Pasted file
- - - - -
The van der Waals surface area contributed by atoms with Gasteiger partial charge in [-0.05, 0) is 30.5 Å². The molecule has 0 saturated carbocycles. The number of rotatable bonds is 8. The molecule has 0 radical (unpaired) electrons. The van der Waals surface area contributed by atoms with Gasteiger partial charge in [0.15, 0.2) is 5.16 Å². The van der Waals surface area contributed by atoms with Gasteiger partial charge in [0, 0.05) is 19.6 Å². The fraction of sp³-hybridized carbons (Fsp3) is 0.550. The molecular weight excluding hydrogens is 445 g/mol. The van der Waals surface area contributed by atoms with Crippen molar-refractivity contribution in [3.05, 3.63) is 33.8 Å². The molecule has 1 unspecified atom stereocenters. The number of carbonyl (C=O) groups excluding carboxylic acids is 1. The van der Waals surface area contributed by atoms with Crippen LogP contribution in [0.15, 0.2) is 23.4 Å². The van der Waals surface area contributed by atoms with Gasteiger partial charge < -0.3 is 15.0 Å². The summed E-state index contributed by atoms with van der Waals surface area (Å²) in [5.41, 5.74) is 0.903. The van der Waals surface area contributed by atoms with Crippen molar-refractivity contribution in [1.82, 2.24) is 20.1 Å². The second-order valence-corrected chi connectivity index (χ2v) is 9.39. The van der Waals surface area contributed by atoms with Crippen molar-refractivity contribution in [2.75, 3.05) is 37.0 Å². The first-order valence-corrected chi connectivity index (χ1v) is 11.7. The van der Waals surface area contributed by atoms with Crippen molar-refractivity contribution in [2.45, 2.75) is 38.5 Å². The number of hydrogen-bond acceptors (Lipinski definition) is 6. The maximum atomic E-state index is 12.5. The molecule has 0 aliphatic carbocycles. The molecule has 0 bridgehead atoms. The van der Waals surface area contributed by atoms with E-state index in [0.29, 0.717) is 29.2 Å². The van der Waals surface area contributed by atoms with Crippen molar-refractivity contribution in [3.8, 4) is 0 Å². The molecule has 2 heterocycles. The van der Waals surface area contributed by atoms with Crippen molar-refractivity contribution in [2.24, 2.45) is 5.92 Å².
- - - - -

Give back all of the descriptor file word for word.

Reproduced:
The van der Waals surface area contributed by atoms with Gasteiger partial charge in [-0.05, 0) is 30.5 Å². The molecule has 0 saturated carbocycles. The number of rotatable bonds is 8. The molecule has 0 radical (unpaired) electrons. The van der Waals surface area contributed by atoms with Gasteiger partial charge in [0.15, 0.2) is 5.16 Å². The van der Waals surface area contributed by atoms with Gasteiger partial charge in [0, 0.05) is 19.6 Å². The fraction of sp³-hybridized carbons (Fsp3) is 0.550. The molecular weight excluding hydrogens is 445 g/mol. The van der Waals surface area contributed by atoms with Crippen molar-refractivity contribution in [3.05, 3.63) is 33.8 Å². The molecule has 1 unspecified atom stereocenters. The number of carbonyl (C=O) groups excluding carboxylic acids is 1. The van der Waals surface area contributed by atoms with Crippen LogP contribution in [0.15, 0.2) is 23.4 Å². The van der Waals surface area contributed by atoms with Gasteiger partial charge < -0.3 is 15.0 Å². The summed E-state index contributed by atoms with van der Waals surface area (Å²) in [5.41, 5.74) is 0.903. The van der Waals surface area contributed by atoms with Crippen molar-refractivity contribution in [1.82, 2.24) is 20.1 Å². The second-order valence-corrected chi connectivity index (χ2v) is 9.39. The van der Waals surface area contributed by atoms with Crippen molar-refractivity contribution in [2.75, 3.05) is 37.0 Å². The first-order valence-corrected chi connectivity index (χ1v) is 11.7. The van der Waals surface area contributed by atoms with Crippen molar-refractivity contribution in [2.45, 2.75) is 38.5 Å². The number of hydrogen-bond acceptors (Lipinski definition) is 6. The maximum atomic E-state index is 12.5. The molecule has 0 aliphatic carbocycles. The molecule has 0 bridgehead atoms. The van der Waals surface area contributed by atoms with E-state index in [0.29, 0.717) is 29.2 Å². The van der Waals surface area contributed by atoms with Crippen molar-refractivity contribution in [3.8, 4) is 0 Å². The molecule has 2 heterocycles. The van der Waals surface area contributed by atoms with Crippen molar-refractivity contribution in [2.24, 2.45) is 5.92 Å².